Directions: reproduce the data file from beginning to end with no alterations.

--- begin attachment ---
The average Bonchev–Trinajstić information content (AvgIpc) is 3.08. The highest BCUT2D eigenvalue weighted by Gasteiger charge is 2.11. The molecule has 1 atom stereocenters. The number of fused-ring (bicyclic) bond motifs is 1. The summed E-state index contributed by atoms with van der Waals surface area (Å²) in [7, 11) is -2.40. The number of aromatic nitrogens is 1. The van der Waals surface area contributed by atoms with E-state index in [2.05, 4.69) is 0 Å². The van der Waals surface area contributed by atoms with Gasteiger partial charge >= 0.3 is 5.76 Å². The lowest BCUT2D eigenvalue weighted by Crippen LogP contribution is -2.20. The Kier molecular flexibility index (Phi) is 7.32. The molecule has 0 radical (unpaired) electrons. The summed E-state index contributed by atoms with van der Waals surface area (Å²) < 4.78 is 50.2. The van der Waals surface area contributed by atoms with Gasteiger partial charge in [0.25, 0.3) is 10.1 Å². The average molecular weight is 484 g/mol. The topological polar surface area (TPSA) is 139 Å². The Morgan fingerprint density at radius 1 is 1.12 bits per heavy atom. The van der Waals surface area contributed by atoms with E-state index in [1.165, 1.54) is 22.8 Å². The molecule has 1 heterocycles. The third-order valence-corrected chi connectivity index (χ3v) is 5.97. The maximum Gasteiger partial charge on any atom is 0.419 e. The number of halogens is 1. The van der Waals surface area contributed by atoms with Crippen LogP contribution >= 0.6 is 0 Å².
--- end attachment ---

The average Bonchev–Trinajstić information content (AvgIpc) is 3.08. The highest BCUT2D eigenvalue weighted by Gasteiger charge is 2.11. The molecule has 1 atom stereocenters. The number of fused-ring (bicyclic) bond motifs is 1. The summed E-state index contributed by atoms with van der Waals surface area (Å²) in [7, 11) is -2.40. The number of aromatic nitrogens is 1. The van der Waals surface area contributed by atoms with E-state index in [2.05, 4.69) is 0 Å². The van der Waals surface area contributed by atoms with Gasteiger partial charge >= 0.3 is 5.76 Å². The lowest BCUT2D eigenvalue weighted by Crippen LogP contribution is -2.20. The Kier molecular flexibility index (Phi) is 7.32. The molecule has 0 radical (unpaired) electrons. The summed E-state index contributed by atoms with van der Waals surface area (Å²) < 4.78 is 50.2. The van der Waals surface area contributed by atoms with Gasteiger partial charge in [0.25, 0.3) is 10.1 Å². The average molecular weight is 484 g/mol. The topological polar surface area (TPSA) is 139 Å². The Morgan fingerprint density at radius 1 is 1.12 bits per heavy atom. The van der Waals surface area contributed by atoms with E-state index in [1.165, 1.54) is 22.8 Å². The molecule has 1 heterocycles. The third-order valence-corrected chi connectivity index (χ3v) is 5.97. The maximum Gasteiger partial charge on any atom is 0.419 e. The number of halogens is 1. The van der Waals surface area contributed by atoms with Crippen LogP contribution >= 0.6 is 0 Å².